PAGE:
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  • Caden Armstrong

3 Tiers of ERP APIs

ERPs (Enterprise Resource Planning [software]) come in many forms, styles, and flavours. Onsite, cloud based, multi-site, ERPs exist to fit every niche and need of many industries. But no enterprise software can do 100% of what a company needs. It’s not uncommon for a company to have customizations, or external applications made to integrate with an ERP. Automation and reporting are the two big uses. As a developer, the APIs these ERPs provide can be wildly different to work with. At the end of the day, they all more or less will work, they just require differing amounts of time and cause different kinds of headaches. But that won’t stop me from ranking them:


The Best- REST or SOAP


Cloud-Based ERPs, such as Netsuite, Sage X3, or Exact Online are becoming all the rage. They’re easier to implement, require zero on-site infrastructure, and offer low upfront costs. It’s no wonder old-school players are slowly switching to cloud offerings.



XKCD "The Cloud" - 908


They are all joined by a set standards. Web Services commonly follow either REST or SOAP standards, with SOAP being the more strict of the two. Web service standards add a layer of consistency to interacting with them. The wheel isn’t being reinvented with each API. Along with this, other standards such as OAuth further simplify the integration process.


Standardizations take a lot of the guesswork out of creating an integration. SOAP (or REST) based web service APIs will be quicker to develop than other integrations, with less roadblocks or “development by trial and error”. It’s also pretty common for cloud based APIs to have good documentation, a trend for the betterment of the world.


REST and SOAP APIs are not without their flaws, there are still a few drawbacks that need to be considered or even developed around:


API Limits - Cloud services cost money to run, so it is very common to put a limit on the API by setting a cap on the number of requests in a given hour or day. Under normal use, this might not be an issue, but a bigger company might have to shell out for those extra API calls.

Speed - Adding distance between the user and the server slows down their connection. A cloud based ERP is never going to be faster than a good local implementation. This speed drop can fall anywhere between unnoticeable and unusable.

Sandbox Options - Cloud solutions prevent users from poking around critical parts of the system, which is good, but it also makes life as a developer more difficult. With most cloud solutions, you have no control over backups or databases. It’s fine until you accidentally create 10,000 sales orders with a buggy script, and you now need a new script to reverse it.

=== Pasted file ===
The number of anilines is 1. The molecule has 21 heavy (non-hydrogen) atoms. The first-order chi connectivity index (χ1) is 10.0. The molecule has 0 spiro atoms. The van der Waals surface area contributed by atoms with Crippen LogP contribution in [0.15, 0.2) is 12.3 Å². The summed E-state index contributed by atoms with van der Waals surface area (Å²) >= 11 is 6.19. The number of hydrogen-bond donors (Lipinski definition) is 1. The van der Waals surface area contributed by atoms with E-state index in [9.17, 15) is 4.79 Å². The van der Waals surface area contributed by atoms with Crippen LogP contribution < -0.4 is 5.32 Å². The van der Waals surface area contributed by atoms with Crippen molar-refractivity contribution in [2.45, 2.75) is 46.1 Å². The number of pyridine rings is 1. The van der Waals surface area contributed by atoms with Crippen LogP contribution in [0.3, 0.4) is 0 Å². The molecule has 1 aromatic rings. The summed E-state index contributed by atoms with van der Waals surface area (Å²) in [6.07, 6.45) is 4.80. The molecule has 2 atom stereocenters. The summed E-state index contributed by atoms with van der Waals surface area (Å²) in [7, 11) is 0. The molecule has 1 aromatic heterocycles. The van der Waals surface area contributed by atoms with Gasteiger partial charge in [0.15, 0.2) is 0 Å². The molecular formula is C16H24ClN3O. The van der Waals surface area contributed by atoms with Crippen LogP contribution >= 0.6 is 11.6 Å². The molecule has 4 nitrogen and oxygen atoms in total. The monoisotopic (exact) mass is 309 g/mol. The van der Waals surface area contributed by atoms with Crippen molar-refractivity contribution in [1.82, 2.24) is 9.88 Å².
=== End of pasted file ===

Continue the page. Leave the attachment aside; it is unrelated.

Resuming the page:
The Good - Client Integration


Prior to the rise of Cloud Solutions, every ERP was accessed through some kind of client; a desktop application specific to the ERP. Not every client offers an API, and the ones that do can have wildly different functionality. Clients can scale between “Worse than a direct database” and “As good as web services”. A client gives a certain predictability and stability to actions, at the cost of speed, error handling, and flexibility. A client may provide you a “search” function, but you have no control over how efficient that search will be done.



User friendly isn't always developer friendly


Two factors are front and center when it comes to the quality of a client’s API:


Validation of Data - In general, a web service doesn’t allow you to make a muck of the system, and ideally a client shouldn’t either. Validating API calls are a good practice to make integrations smoother. Expecting a developer to not put bad data into an API is like expecting a toddler to not spill a glass of juice. It’s possible, but nobody's perfect.

Authentication - Client APIs should be as secure as the client themselves. A best practice is to allow the use of the client login screen with the API, keeping integrations consistent with the client. When the only option is to pass through the username and password as plain text into the API, you will certainly have developers store those credentials in plain text.


The Bad - A Direct Database or Undocumented


It’s an exaggeration to say “Bad”, but they can certainly be unpleasant to work with. Direct database access isn’t necessarily a problem, SQL can validate data, and provide secure authentication methods. The gotcha is that these types of integrations are commonly accompanied by zero documentation.


Your development process is no longer “agile”, it’s a treasure hunt. A salaried developer might find it enjoyable prying apart the forbidden inner workings, but management won’t be happy when two week sprints turn into two year marathons. Direct database integration leave room for bad things to happen, and not knowing how things work compound the fear behind this. It’s possible to insert or delete data that breaks the entire ERP. If you ever find yourself in this situation; make frequent backups, document your process, and send for help.

These kinds of integrations aren’t all bad, there are some benefits, but they don’t outweigh the grievances.



Speed - A well implemented direct database connection on a local network can be incredibly fast. An API tool over web service could take 3 minutes in a place where a direct database connection took 3 seconds.

Job Security - If you’ve created an integration to an obscure API with zero documentation, you likely have business critical knowledge that cannot be replaced. Make sure not to write any of it down, that would only serve to help colleagues and future generations.





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